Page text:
We often refer to this blog as our “digital memory” - a way to keep track of where we’ve gone and what we’ve done so that we can refer back to it later when our aging brains start to fail us. Our posts here aren’t always written so much for others to read as for ourselves, but we just keep them here on the internet in case you might find a crumb of knowledge that helps you out as well.
This entry is one of those more inwardly-focused ones. It hasn’t been an easy Christmas this year. I don’t say that to hint at family discord, or dealing with the loss of a loved one, or other things people normally mean when they say such things. I think it was hard in a good way because we have removed all of the external Christmas influencers and were left with having to totally figure out how to celebrate the holiday on our own.
What do I mean by Christmas influencers?
We are attending a local Methodist church, and did go to the Christmas Eve service, but this wasn’t the case before arriving here. Not having the church structure of events and messages removed a certain aspect of the season.
I know there are millions of people who have never had a White Christmas but for us Northerners the lack of snow at this time of year makes it really tough to get into the Christmas mood.
This is our second year away from family and while sometimes the party schedule feels like a human pinball game at least the routine and occasion would help us remember the season.
We are an hour from any major retail stores. We haven’t set foot in one in over a week. We’ve mostly been in our trailer, in our little section of Texas hill country where all we see is nature. While we don’t miss the commercialism the lack of it makes the holiday easier to forget.
We don’t watch commercial TV or listen to commercial radio, so are able to decide when and how much Christmas media we partake in.
While last year we continued our family gift-exchange this year was different. We had been on the move for much of the pre-holiday time which makes shopping and preparations tough. Then we parked ourselves on a remote Texas ranch where decent shopping was over an hour away (although we did consider challenging ourselves to find gifts at the local ranch store).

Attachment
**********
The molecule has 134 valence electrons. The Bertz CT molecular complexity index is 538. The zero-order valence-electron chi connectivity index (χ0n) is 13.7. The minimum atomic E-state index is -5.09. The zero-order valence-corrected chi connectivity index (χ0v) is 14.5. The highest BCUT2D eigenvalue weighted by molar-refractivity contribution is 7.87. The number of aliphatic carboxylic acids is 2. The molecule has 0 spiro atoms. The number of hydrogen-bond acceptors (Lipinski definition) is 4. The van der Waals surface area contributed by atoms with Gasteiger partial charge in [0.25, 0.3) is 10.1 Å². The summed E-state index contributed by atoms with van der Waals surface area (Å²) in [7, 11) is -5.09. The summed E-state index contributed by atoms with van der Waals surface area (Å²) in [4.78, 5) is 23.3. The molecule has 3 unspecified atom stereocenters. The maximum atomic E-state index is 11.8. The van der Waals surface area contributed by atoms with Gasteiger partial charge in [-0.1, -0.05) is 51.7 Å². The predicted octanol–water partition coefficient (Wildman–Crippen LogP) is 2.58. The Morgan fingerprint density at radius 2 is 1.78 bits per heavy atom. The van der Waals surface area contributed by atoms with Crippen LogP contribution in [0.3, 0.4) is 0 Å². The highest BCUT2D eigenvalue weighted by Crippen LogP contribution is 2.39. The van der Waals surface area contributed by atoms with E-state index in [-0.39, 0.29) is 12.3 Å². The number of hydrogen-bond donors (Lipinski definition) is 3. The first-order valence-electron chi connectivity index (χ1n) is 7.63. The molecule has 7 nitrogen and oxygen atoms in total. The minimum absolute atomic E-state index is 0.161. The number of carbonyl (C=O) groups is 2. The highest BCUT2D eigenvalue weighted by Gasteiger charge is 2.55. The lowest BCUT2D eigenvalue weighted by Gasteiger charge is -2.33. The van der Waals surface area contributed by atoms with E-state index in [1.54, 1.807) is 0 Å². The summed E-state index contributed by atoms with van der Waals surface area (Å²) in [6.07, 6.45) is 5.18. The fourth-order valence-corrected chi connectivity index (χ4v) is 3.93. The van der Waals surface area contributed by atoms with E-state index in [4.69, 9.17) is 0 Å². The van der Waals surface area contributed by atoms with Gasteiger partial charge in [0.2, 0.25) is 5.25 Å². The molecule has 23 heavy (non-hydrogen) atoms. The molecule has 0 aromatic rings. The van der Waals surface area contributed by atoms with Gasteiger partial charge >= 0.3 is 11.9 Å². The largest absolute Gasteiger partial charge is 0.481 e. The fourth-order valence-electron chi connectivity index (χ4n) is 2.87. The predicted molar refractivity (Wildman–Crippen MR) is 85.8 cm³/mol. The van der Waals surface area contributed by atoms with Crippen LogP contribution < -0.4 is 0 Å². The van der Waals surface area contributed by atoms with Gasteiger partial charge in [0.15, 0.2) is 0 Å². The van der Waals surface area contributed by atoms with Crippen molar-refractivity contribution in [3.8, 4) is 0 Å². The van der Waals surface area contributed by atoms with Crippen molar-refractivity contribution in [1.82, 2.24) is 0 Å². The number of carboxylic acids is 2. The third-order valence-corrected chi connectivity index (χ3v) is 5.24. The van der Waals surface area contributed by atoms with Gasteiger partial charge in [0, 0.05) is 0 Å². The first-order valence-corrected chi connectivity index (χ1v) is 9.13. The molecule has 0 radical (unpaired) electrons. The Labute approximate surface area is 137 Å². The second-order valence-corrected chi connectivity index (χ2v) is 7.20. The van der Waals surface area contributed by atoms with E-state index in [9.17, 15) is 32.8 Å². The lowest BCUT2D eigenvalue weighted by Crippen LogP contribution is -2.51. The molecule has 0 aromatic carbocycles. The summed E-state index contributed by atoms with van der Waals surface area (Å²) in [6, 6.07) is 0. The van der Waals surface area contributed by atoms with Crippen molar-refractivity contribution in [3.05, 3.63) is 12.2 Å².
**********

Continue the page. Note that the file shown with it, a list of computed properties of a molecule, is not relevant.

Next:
Now - lest you think I’m a Scrooge understand the context. My daughter - who is our resident animal lover and who had wanted to take horse riding lessons - was on a ranch with cats, dogs, and yes, horses. A very generous neighbor has started giving her riding lessons (at no cost to us). Our boy - who has long been voicing the desire to work, learn some skills and make some money was doing just that by working construction with the ranch owner. I also knew we’d be getting a few gifts sent to us from relatives.
So they were doing the very things they had been wanting to do and we were supposed to spend most of a day, drive an hour each way, and kill most of a tank of gas buying unneeded gifts for people who live minimalistically and don’t really need anything?
It felt so forced, selfish and not actually celebrating the birth of Jesus that I just couldn’t do it. We decided that instead of forcing the entire process of buying gifts for each other we would spend some time on Christmas day finding charities to donate that money to instead. We supported our home town Rescue Mission, World Vision, and Compassion International.
Our Christmas still had many traditional elements to to it; a church service with hymn singing and candles, gift-opening, book-reading, movie-watching, and just general down time.
I still feel a bit unsettled about the whole holiday. I think some of it is just feeling like we took the training wheels of Christmas expectations and influencers off, and are still in that wobbly first-ride down the street, figuring it out as we go.
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But we’ll get back on and ride again.